Many eye diseases are difficult to detect in their early stages, as they present no visible symptoms. However, early diagnosis can mean more effective treatment, which can even be the difference between saving or losing your vision.
How Are Family History and Eye Health Related?
Some serious eye conditions run in the family; for instance, if you have close relatives with age-related macular degeneration (AMD), there is a 50 percent chance that you will suffer from the disease, explains Eye Smart. If you have a family history of glaucoma, your risk of developing the condition is four to nine times higher than if no one in your family suffers from the disease.
Just as you share your family medical history with your doctor, you should share any history of eye problems with your ophthalmologist during your comprehensive eye exams. Your eye doctor may use this information to recommend more frequent tests, such as additional dilated eye exams to check for the most common vision problems.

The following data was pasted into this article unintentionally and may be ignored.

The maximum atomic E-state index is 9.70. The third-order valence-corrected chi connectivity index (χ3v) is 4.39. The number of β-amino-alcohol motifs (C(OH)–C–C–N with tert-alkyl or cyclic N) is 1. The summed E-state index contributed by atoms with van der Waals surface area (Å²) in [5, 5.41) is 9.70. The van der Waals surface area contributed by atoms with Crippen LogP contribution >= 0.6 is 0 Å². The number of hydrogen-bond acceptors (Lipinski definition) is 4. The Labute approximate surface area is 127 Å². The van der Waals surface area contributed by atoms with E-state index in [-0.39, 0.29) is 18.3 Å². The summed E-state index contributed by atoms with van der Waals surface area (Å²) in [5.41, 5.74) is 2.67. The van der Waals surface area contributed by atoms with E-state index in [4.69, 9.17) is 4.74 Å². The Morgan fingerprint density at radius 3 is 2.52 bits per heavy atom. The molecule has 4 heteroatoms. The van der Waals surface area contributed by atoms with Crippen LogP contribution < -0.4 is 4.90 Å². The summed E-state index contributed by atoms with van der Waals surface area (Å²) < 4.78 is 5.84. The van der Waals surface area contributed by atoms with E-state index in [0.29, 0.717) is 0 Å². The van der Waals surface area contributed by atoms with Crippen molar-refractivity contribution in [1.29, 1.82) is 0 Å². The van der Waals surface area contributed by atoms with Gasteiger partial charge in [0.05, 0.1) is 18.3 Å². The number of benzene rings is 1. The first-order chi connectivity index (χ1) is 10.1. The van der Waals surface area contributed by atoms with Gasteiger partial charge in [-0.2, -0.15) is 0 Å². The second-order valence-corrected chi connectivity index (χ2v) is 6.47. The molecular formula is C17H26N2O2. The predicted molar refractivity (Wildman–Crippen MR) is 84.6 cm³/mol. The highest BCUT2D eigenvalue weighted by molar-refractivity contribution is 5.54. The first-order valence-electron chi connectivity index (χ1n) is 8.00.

By at least the age of 40, you should begin receiving baseline eye disease screenings. These enable your ophthalmologist to diagnose eye diseases early and examine the causes of any changes to your vision. Baseline exams are not only important for your own eye health but also that of your family — if you discover that you are afflicted with an eye disease, you can share this knowledge with family members and encourage them to receive their own comprehensive eye exams.
Your family history is not the only factor that determines your risk of eye diseases — another contributor is the amount of time you spend in the sun without UV protection. As damage is cumulative, beginning in childhood when the eyes are more sensitive, you should start taking precautions when your kids are infants, making sure that they always wear sunglasses that block 100 percent of UV rays.
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